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published on November 4, 2016 - 8:34 PM
Written by The Business Journal Staff
Fresno is one step closer to having its own aquarium.

 

In September, grading work was completed at the Fresno aquarium property along Highway 99 overlooking the San Joaquin River and soon the nonprofit taking charge of the project, Aquarius Aquarium Institute, will be able to move forward on constructing the building for phase one.

Tom Lang, the executive director of the Aquarius Aquarium Institute, said the process of transforming the 10-acre property into a state-of-the-art aquarium is going to take a long time as the nonprofit plans to stay debt free, relying solely on donations.

“Many people in Fresno ask when this aquarium is going to become a reality. The truth is we could go out and borrow money and open a lot sooner, but I’ve seen so many places do that and then they aren’t able to pay back the loan and they close,” Lang said. “Instead, we’re paying cash for everything to ensure that doesn’t happen. We want to open debt free. We are a grassroots, small nonprofit and we’re not relying on tax money or getting any corporate grants, so it will take a while.”  

Though the timeline is lengthy, Lang said the completion of the grading work is a major milestone for the project. While nothing can be seen except a concrete slab, the groundwork was essential. Now, the property has the plumbing needed for water and sewer, there is an upgraded well and the organization is ready to have a 38,000-gallon fire tank installed, which will be hooked up to the aquarium’s future fire sprinkler system.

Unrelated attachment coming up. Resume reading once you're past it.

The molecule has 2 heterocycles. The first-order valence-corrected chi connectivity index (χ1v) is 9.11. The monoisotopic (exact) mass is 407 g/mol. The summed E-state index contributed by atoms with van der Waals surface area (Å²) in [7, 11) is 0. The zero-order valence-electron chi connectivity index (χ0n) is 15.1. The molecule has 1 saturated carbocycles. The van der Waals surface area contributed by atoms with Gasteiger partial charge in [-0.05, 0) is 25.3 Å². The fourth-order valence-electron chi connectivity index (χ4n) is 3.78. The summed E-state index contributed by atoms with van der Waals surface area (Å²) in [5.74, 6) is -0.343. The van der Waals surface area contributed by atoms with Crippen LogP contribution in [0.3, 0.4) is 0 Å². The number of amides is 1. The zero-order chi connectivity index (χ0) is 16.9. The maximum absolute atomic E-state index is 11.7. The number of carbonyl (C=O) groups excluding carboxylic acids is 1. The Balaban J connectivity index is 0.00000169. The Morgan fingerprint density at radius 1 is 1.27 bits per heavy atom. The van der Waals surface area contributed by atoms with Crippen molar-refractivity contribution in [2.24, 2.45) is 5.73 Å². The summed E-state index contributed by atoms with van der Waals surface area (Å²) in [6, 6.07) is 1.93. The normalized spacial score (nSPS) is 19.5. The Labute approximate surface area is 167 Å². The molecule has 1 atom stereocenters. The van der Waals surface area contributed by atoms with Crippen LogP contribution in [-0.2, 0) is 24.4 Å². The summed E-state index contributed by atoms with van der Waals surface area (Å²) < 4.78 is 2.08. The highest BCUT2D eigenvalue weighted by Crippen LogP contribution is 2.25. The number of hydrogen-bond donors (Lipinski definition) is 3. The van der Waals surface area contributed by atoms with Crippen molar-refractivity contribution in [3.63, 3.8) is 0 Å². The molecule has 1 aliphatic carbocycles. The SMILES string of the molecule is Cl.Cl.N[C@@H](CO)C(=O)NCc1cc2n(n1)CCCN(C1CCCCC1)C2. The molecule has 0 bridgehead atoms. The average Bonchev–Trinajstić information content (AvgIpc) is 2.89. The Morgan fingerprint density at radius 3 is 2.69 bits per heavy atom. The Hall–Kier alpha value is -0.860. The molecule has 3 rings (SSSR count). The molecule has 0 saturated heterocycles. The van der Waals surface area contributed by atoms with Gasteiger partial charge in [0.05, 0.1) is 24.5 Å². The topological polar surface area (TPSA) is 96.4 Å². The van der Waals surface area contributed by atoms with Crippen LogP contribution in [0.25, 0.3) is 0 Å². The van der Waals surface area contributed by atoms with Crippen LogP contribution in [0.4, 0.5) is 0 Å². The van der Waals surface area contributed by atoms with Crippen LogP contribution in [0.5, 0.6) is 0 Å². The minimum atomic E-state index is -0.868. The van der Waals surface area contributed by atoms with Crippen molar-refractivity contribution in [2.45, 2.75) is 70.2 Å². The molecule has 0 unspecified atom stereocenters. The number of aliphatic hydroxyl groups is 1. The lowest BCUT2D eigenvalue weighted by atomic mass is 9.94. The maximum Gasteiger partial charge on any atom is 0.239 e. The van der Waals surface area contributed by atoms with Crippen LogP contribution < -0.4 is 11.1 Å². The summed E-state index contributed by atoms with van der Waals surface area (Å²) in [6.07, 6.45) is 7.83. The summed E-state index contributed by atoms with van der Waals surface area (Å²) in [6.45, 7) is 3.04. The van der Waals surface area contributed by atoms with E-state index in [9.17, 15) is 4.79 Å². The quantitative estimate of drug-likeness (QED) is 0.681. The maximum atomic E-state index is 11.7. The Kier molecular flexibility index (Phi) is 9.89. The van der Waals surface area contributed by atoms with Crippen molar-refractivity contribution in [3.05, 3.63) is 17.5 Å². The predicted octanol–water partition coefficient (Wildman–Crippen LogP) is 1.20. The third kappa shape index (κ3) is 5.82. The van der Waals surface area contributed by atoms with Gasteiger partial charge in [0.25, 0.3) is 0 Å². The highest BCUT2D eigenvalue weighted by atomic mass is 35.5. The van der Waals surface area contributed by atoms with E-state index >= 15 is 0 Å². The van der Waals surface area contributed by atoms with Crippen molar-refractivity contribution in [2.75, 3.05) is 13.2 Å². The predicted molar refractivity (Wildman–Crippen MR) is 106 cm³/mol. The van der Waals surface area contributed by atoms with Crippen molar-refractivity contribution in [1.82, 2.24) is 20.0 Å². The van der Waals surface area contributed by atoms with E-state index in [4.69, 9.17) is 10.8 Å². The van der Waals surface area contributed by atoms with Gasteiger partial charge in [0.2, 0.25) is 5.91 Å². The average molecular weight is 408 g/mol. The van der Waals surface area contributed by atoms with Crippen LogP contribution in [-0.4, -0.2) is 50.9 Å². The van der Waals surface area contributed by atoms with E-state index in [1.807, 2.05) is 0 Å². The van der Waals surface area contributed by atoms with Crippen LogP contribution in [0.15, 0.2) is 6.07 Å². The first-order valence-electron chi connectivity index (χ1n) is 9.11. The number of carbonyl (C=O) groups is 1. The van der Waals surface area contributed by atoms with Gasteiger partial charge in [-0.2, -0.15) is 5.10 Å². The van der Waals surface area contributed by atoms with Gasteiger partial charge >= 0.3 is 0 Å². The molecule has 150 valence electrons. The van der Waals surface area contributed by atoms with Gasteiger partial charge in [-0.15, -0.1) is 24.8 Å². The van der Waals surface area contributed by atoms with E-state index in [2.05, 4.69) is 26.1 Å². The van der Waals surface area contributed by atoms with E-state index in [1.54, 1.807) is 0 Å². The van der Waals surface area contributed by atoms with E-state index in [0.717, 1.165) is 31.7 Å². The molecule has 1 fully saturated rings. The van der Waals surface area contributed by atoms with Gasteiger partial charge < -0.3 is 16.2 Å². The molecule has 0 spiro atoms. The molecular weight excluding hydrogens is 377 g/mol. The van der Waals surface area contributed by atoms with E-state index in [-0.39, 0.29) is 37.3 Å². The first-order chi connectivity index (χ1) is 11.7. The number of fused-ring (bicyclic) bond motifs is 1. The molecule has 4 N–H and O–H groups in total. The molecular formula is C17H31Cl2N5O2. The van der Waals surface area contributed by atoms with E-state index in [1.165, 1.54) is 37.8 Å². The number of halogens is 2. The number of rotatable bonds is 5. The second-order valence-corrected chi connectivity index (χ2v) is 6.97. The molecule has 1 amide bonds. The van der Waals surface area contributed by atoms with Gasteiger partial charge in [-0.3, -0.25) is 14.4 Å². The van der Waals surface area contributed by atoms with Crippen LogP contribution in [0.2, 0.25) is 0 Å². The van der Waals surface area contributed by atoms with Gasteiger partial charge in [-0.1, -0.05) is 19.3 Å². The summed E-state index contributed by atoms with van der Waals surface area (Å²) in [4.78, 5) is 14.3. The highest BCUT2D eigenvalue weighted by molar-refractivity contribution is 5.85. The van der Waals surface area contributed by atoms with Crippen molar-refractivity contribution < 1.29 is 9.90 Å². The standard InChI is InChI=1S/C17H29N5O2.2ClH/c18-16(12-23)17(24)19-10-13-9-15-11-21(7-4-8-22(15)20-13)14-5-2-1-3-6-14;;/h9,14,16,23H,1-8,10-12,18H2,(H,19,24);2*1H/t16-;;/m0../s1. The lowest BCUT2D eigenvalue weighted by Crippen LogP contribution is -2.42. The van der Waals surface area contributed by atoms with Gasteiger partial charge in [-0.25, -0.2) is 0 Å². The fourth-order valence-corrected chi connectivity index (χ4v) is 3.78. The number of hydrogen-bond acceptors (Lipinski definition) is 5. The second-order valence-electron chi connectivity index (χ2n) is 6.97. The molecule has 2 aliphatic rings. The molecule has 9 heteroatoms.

Once all the necessities are in place, Lang said the first of two buildings will be constructed. The first building will be the Aquaculture Building. The 6,000 square-foot Aquaculture Building will not house the main aquarium, but will be the place where Aquarius Aquarium Institute raises fish that will eventually live at the aquarium. At first, Lang said, the building will not be open to the general public on a daily basis
“The Aquaculture Building is not the aquarium,” Lang said. “There will be special days when visitors can come and see the fish and anyone can join our nonprofit so they can see it, but hours will be limited…The building will only be 6,000 square feet, so it’s not Monterey Bay Aquarium, at least not yet. We do have 10 acres total to work with compared to the Monterey Bay Aquarium, which is only 3.5 acres, so we definitely have the potential to grow into something like that, but we’re going to grow it organically.”

How fast the aquarium comes to fruition depends on the generosity of those in the community, Lang said.

Individuals and businesses can make tax deductible donations of any amount, and those interested in being more involved can become charter members of the Aquarius Aquarium Institute for as little as $100 annually (or $25 for students).

Those interested can also purchase a concrete block as part of the Fresno Aquarium’s From the Ground Up capital campaign. As of late September, the campaign has sold 1,563 blocks for a total of $274,100 raised for the Aquaculture Building and its associated infrastructure. The goal of the campaign is to raise $730,000.

There are still more than 1,000 large concrete blocks ($200) and more than 2,500 small concrete blocks ($100) available. These blocks can be engraved with a person or company’s name.


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